• by injection of matured splenic DC loaded with the
  • major uveitogenic peptide of IRBP into naı¨vewild-type mice.

Compared with the classical EAU model induced by active immunization with IRBP or its peptide in CFA,

  • 1) duration of the disease is shorter, the pathology
  • appears to be less severe,
  • 2) and the inflammatory infiltrate has a predominantly granulocytic rather than mononuclear cell composition. Importantly,
  • 3) EAU elicited with Ag-pulsed DC is not only clinically distinct from CFA induced EAU, but also is driven by unique effector mechanisms
  • . This model may offer new insights into the heterogenous nature of human uveitis.

Cytokines play an important role in maintaining lymphocyte

  • homeostasis under conditions of health and disease.
  • Intraocular expression of cytokines has been studied in patients
  • with uveitis, with reports of increased levels of inflammatory
  • cytokines and decreased levels of regulatory
  • Cytokines.
  • The roles of various cytokines and how they affect the
  • critical checkpoints of uveitis, as studied in animal models
  • and to a lesser extent in patients, are shown in Table 1 and
  • discussed in the following slides.
th1 cells and cytokines in uveitis ifn gamma and il 12
Th1 Cells and Cytokines in Uveitis(IFN-gamma and IL-12)
  • IL-12, composed of 2 heterodimeric subunits, p35 and p40
  • is produced by DC and macrophages, is a key Th1-inducing
  • cytokine.
  • The roles of IL-12 and of IFN-g, the main signature
  • cytokine of the Th1 lineage, have been intensively studied in
  • EAU models in the 1990s.
  • At that time, the Th17 subset
  • (discussed ahead) had not yet been described, and the Th1
  • subset was thought to be the major pathogenic effector T cell
  • subset in uveitis.
  • An IRBP-specific uveitogenic T cell line
  • polarized to the Th1 phenotype in the presence of IL-12 and
  • producing massive amounts of IFN-g was highly uveitogenic
  • in naı¨ve recipient animals.
emerging treatments of clinical uveitis targeting cytokines and their receptors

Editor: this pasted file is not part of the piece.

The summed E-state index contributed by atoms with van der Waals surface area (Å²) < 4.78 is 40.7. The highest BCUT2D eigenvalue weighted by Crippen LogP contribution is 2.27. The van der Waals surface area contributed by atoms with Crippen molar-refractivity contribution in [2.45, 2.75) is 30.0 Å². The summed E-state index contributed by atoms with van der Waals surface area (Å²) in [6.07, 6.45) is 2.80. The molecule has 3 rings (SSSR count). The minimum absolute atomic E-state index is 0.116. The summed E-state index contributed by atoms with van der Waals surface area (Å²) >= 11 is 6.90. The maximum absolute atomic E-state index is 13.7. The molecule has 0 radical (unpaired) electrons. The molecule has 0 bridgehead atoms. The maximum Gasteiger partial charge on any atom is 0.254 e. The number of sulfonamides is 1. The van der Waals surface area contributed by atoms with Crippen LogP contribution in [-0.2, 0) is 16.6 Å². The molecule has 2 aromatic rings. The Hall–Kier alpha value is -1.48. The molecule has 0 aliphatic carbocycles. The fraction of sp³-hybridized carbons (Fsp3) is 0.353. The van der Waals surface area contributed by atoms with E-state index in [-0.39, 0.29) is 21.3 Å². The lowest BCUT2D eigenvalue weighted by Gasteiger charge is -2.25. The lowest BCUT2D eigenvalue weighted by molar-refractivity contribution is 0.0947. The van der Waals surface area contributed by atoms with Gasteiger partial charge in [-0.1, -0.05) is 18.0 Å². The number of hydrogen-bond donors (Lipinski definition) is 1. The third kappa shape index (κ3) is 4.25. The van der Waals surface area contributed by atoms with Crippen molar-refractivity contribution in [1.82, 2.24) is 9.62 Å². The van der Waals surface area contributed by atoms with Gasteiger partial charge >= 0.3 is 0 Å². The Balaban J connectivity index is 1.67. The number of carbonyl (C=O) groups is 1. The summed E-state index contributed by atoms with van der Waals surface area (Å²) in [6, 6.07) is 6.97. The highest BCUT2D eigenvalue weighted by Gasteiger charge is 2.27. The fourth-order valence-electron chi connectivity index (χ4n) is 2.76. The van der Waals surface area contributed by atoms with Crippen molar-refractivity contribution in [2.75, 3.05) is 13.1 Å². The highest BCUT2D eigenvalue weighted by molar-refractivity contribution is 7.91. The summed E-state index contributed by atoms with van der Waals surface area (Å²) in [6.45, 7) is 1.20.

Emerging Treatments of Clinical UveitisTargeting Cytokines and Their Receptors
  • Established therapies for uveitis are based largely on
  • nonspecific immunosuppression (corticosteroids, antimetabolites,andalkylating agents).
  • However, because of the severe side effects of these treatments, it is important to develop new approaches based on increased understanding
  • of basic disease mechanisms, so as to intervene more specifically in the pathogenic processes

Although involvement

of many cytokines has been demonstrated in experimental

Uveitis as shown in the next slide.


One of the hazards involves the pleiotropic

  • nature of some cytokines and the possibility to elicit
  • unexpected reactions. As an example, a clinical trial to treat
  • multiple sclerosis that was undertaken on the basis of early
  • data in mice showing that IFN-g can have protective effects
  • in EAE (similarly to EAU) resulted in exacerbation of the
  • disease and had to be stopped

CsA was first shown to have a therapeutic effect in the rat EAU model before going to clinical trials.

The macrolides FK-506 (tacrolimus) and rapamycin (sirolimus) also target the IL-2 signaling pathway and are effective for some types of uveitis


More recent studies have examined IL-2 receptor-directed therapy with monoclonal antibodies (daclizumab) as an approach

to target activated T cells.

This therapy has shown efficacy in advanced clinical trials.


Interestingly,the possibility that such treatment might actually aggravate

T cell-mediated autoimmunity because IL-2 is necessary for the maintenance and activity of Treg cells (at least in mice)

was not fulfilled.


The mechanism behind the therapeutic effects

of daclizumab is complex and incompletely understood,

but includes an enhancement in CD56-bright NK cells with inhibitory function


Since the eye is a small and relatively closed organ, local therapies in the eye are an attractive approach that can obviate systemic side effects.

  • Intravitreal injections or implants are already in use for such local therapies, and biological
  • products can also be delivered into the eye.
  • Locally produced IL-10 has been shown to be beneficial in animal models


  • opens the possibility for intraocular injection of other antiinflammatory
  • molecules, such as IL-27 and IL-35, or even
  • in vitro generated Treg cells. For this purpose, it will be important
  • to develop minimally invasive and highly efficient
  • local drug delivery approaches
approach to treatment
Anterior Uveitis


Steroid drops




Steroid sparing agents

Posterior Uveitis


Periocular steroid injections



Steroid sparing agents

Approach to Treatment